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Mr Fintan Foy, CEO of the Irish College of General Practitioners (ICGP) addressed the Medical Protection GP conference 2017, offering his view on the challenges that face general practice from the perspective of a CEO and a non-clinician.

One point that Mr Foy returned to was the negativity among general practitioners towards the state of their practice in Ireland. While the CEO acknowledged that this attitude could in many ways be justified, he also warned that “negativity begets negativity” and would not lead to a solution of the problems within general practice or medicine generally.

He highlighted what he personally seeks from his GP, as a patient, a husband, and a father: “I want a long-lasting and trusting relationship with my GP, I want a GP for life, I want someone who knows me and knows my family, I want someone who knows our mental and physical health needs, and also knows when to refer us on if there is a problem that he can’t deal with”.

He stated that, having had the opportunity to work overseas, he believed that the relationship between patient and GP was a specifically Irish one and that it should be protected at all costs.

“I think we have a particular Irish situation here and, like in a lot of context throughout our history, as we move through challenges and deal with the future, we should be looking for an Irish solution to an Irish problem.

“As an island state we tend to look outward for our solutions, rather than inwards. I think that sometimes we have to look internally at what works best for Ireland, rather than always looking overseas”, he added.

He questioned the efficacy of healthcare policy documents that have been published over the last fifteen years: “There is a problem with these; they look good and read well but what sort of an impact do they make?”

In relation to the Sláintecare report, or; “the all-singing, all-dancing healthcare strategy for the next 10 years”, he noted the significant level of negativity he had encountered towards the document among GPs.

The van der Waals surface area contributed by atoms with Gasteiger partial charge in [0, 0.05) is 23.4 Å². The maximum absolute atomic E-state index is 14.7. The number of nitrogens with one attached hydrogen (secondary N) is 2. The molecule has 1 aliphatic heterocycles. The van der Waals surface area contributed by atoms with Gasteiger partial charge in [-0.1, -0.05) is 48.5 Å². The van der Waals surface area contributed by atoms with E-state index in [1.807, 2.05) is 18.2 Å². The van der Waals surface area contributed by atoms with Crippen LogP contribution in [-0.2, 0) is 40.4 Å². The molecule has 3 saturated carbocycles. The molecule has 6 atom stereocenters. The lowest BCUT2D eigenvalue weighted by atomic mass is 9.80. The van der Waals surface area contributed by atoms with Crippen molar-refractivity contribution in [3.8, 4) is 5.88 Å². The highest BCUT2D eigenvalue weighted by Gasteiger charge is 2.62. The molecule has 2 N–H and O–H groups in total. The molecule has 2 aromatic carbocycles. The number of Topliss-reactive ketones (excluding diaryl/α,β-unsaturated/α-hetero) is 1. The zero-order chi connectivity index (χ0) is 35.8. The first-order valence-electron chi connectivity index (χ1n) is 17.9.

“At the moment it is government policy and we will have to engage with it in one way or the other”, he said, complimenting the report for taking many of the ICGP’s concerns into consideration and expressing his hope that it would not become another document left to sit on the shelf.

Mr Foy continued: “The public want this and, as a result, I think it puts pressure back on GPs and other parts of the health sector, on unions and on colleges, because it is going to be very hard to achieve.

“I think this is a very good vision but the problem is that the various parts that feed into that vision are not there”.

Mr Foy advised GPs to use their knowledge and their voices so that positive improvements to the health system can be made: “We all know what the problems are, and to a large extent we know what the solutions are as well.

“What we need to do is to become more vocal, we need to be loud otherwise we will have another report in 10 years time with the same recommendations and with nothing happening in the meantime”.

He admitted: “At times it’s a challenge to maintain a positive attitude. From the GP’s perspective it’s an even greater challenge because they’re at the coalface”.

Mr Foy expressed his concern regarding the negativity that is rife among GPs; 90 per cent who responded to the ICGP 2015 survey of members felt that poor communication between the government and GPs had failed doctors and patients.

“There’s a high degree of stress and low morale in general practice and, to be honest, I think that that is the case within the whole healthcare sector”.

He listed some ways to resolve this, such as building capacity, a well-resourced primary care system, community care, and improving IT in the acute sector.

Regarding IT, he remarked: “It makes no sense why we as a well-developed nation haven’t been able to link our primary and our secondary care systems”.

He claimed that a multiplicity of visions could sometimes create confusion within general practice, calling for improved clarity of strategy if strides are to be made in the right direction.

“We have to be unified as a group in what we want general practice to be, now and in the future. Collaboration is key; it’s easier to work with each other than against”, Mr Foy concluded.